Some models [1] show that carrier-class Wi-Fi deployments allow MNOs to save 30-40% on network CAPEX while gaining several thousand percent in radio network capacity in typical indoor deployments.

Carrier-class Wi-Fi is also a business opportunity for MNOs in its own right. Whether MNOs choose to partner with existing Wi-Fi service providers (WISPs) or build their own carrier-class Wi-Fi networks, Wi-Fi gives MNOs the opportunity to address a vast market for connectivity of general Wi-Fi enabled devices. Since 2009 more than 9 billion Wi-Fi devices have been shipped and in 2012 alone this number exceeded 1.5 billion, which is nearly twice the number of devices shipped in 2011 .

Today’s mobile broadband subscriber typically owns three or four Wi-Fi enabled devices and a couple of these probably do not include SIM cards. By offering Wi-Fi services for all devices the subscriber is more likely to be loyal to the service and the MNO may as a result reduce churn.


Trends for Wi-Fi Offload?

A strong trend currently is 3GPP Wi-Fi access with mobile core integration. This is the third phase of offloading that literally no mobile operator has implemented yet but most are interested in. Some or all of the data traffic is backhauled to the mobile core through GTP tunnels. A GTP tunnel is set up for the individual user session between the Wireless Access Gateway (WAG) and the GGSN in the mobile core. This means that the Wi-Fi traffic will be treated as mobile broadband and the mobile operator can then utilize all existing policy control and charging mechanisms.  An alternative to this is to integrate policy and charging with the Wi-Fi service management system which handles these tasks for local traffic breakout. In reality both options may be required as it may not make sense to backhaul all traffic, for instance traffic from laptops or tablets, to the mobile core. Local traffic breakout will also offload the whole 3G / 4G network and not just the radio network.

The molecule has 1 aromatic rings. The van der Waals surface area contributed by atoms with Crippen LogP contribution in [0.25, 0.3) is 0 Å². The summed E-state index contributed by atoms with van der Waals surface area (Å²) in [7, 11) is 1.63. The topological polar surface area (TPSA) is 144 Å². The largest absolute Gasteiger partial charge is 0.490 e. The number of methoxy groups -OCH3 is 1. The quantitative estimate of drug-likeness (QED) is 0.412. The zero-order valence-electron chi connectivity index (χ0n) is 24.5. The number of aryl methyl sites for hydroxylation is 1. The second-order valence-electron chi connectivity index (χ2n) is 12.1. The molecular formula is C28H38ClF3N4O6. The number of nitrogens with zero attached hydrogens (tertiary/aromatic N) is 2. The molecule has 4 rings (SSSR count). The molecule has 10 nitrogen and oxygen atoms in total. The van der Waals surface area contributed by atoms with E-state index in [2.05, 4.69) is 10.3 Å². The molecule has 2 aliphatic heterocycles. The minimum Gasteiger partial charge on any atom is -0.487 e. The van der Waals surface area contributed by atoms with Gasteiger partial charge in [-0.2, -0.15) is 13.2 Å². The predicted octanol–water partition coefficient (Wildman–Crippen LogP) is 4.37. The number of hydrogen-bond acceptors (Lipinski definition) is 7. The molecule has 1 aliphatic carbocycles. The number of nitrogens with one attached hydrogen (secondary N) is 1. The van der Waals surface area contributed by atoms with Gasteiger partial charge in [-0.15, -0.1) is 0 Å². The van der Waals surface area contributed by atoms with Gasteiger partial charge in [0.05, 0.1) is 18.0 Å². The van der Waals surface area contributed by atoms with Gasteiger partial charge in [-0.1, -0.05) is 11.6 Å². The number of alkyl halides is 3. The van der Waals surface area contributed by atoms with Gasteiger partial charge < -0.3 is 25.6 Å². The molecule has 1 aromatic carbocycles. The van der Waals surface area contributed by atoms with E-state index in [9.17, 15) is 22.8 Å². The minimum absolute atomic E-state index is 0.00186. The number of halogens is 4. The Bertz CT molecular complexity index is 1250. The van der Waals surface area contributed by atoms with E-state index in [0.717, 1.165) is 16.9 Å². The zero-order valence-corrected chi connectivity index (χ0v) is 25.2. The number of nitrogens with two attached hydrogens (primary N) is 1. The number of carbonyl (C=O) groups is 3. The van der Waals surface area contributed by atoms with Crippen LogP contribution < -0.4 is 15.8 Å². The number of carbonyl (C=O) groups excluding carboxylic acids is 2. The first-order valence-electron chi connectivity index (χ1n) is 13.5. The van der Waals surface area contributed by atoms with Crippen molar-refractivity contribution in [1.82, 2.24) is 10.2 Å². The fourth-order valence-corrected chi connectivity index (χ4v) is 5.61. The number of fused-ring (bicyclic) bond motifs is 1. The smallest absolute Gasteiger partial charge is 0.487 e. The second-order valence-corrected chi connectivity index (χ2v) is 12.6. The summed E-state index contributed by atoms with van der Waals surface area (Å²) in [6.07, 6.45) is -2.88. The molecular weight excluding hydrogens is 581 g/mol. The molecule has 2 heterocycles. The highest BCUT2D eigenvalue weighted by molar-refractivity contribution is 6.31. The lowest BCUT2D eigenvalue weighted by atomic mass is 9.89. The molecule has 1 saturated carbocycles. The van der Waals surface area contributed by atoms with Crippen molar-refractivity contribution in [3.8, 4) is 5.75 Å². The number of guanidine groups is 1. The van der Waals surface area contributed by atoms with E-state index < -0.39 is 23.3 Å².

The rollout of Hotspot 2.0 technology will enable compatible mobile devices to automatically and silently discover Wi-Fi access points that have roaming agreements with the user’s home network, and then automatically and securely connect. The user experience will be similar to when you enter a new mobile network. You just have to turn on your device and the services will work instantly and be billed by your home operator through roaming.

In the fourth and final phase of offloading which most likely is 3-5 years in-front of us, the 3G / 4G and Wi-Fi services are fully integrated as one service where the devices intelligently select the best network at any given time. This requires more intelligence in the devices to measure the connection quality and to actively interact with the ANDSF node in the mobile core to decide which network to connect to. One could argue that the term “offloading” will no longer be relevant at this point. When Wi-Fi is just another radio network (RAN) and maybe even used simultaneously with the 3G /4G network, and with 50% of traffic going through Wi-Fi, then the question of who is offloading to whom becomes purely academic.


[1] White paper from Aptilo Networks SEAMLESS WI-FI OFFLOAD:



“Article contributed by Aptilo – www.aptilo.com.”